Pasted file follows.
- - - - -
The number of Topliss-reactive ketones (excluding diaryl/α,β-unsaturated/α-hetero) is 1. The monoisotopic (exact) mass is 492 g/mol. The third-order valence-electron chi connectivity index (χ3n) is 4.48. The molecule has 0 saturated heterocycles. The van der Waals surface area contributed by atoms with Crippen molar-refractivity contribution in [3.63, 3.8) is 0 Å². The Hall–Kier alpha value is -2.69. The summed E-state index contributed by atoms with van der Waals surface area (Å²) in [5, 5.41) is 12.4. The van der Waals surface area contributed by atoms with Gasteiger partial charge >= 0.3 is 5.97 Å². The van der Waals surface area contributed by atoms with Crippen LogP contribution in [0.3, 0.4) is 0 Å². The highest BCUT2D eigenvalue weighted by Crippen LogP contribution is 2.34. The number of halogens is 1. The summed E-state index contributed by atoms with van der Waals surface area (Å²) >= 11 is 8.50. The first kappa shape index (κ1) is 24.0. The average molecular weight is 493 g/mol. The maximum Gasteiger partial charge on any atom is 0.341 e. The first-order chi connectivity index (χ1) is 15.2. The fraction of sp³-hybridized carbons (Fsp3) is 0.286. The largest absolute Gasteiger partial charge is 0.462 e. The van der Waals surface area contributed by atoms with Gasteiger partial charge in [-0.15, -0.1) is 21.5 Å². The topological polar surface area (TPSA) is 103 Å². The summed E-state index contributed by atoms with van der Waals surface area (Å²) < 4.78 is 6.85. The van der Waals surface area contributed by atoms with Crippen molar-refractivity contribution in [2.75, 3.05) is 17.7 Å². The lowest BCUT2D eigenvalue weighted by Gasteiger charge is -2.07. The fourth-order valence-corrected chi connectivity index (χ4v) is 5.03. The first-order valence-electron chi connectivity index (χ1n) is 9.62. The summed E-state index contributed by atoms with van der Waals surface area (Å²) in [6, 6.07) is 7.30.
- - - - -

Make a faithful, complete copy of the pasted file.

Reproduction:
The number of Topliss-reactive ketones (excluding diaryl/α,β-unsaturated/α-hetero) is 1. The monoisotopic (exact) mass is 492 g/mol. The third-order valence-electron chi connectivity index (χ3n) is 4.48. The molecule has 0 saturated heterocycles. The van der Waals surface area contributed by atoms with Crippen molar-refractivity contribution in [3.63, 3.8) is 0 Å². The Hall–Kier alpha value is -2.69. The summed E-state index contributed by atoms with van der Waals surface area (Å²) in [5, 5.41) is 12.4. The van der Waals surface area contributed by atoms with Gasteiger partial charge >= 0.3 is 5.97 Å². The van der Waals surface area contributed by atoms with Crippen LogP contribution in [0.3, 0.4) is 0 Å². The highest BCUT2D eigenvalue weighted by Crippen LogP contribution is 2.34. The number of halogens is 1. The summed E-state index contributed by atoms with van der Waals surface area (Å²) >= 11 is 8.50. The first kappa shape index (κ1) is 24.0. The average molecular weight is 493 g/mol. The maximum Gasteiger partial charge on any atom is 0.341 e. The first-order chi connectivity index (χ1) is 15.2. The fraction of sp³-hybridized carbons (Fsp3) is 0.286. The largest absolute Gasteiger partial charge is 0.462 e. The van der Waals surface area contributed by atoms with Gasteiger partial charge in [-0.15, -0.1) is 21.5 Å². The topological polar surface area (TPSA) is 103 Å². The summed E-state index contributed by atoms with van der Waals surface area (Å²) < 4.78 is 6.85. The van der Waals surface area contributed by atoms with Crippen molar-refractivity contribution in [2.75, 3.05) is 17.7 Å². The lowest BCUT2D eigenvalue weighted by Gasteiger charge is -2.07. The fourth-order valence-corrected chi connectivity index (χ4v) is 5.03. The first-order valence-electron chi connectivity index (χ1n) is 9.62. The summed E-state index contributed by atoms with van der Waals surface area (Å²) in [6, 6.07) is 7.30.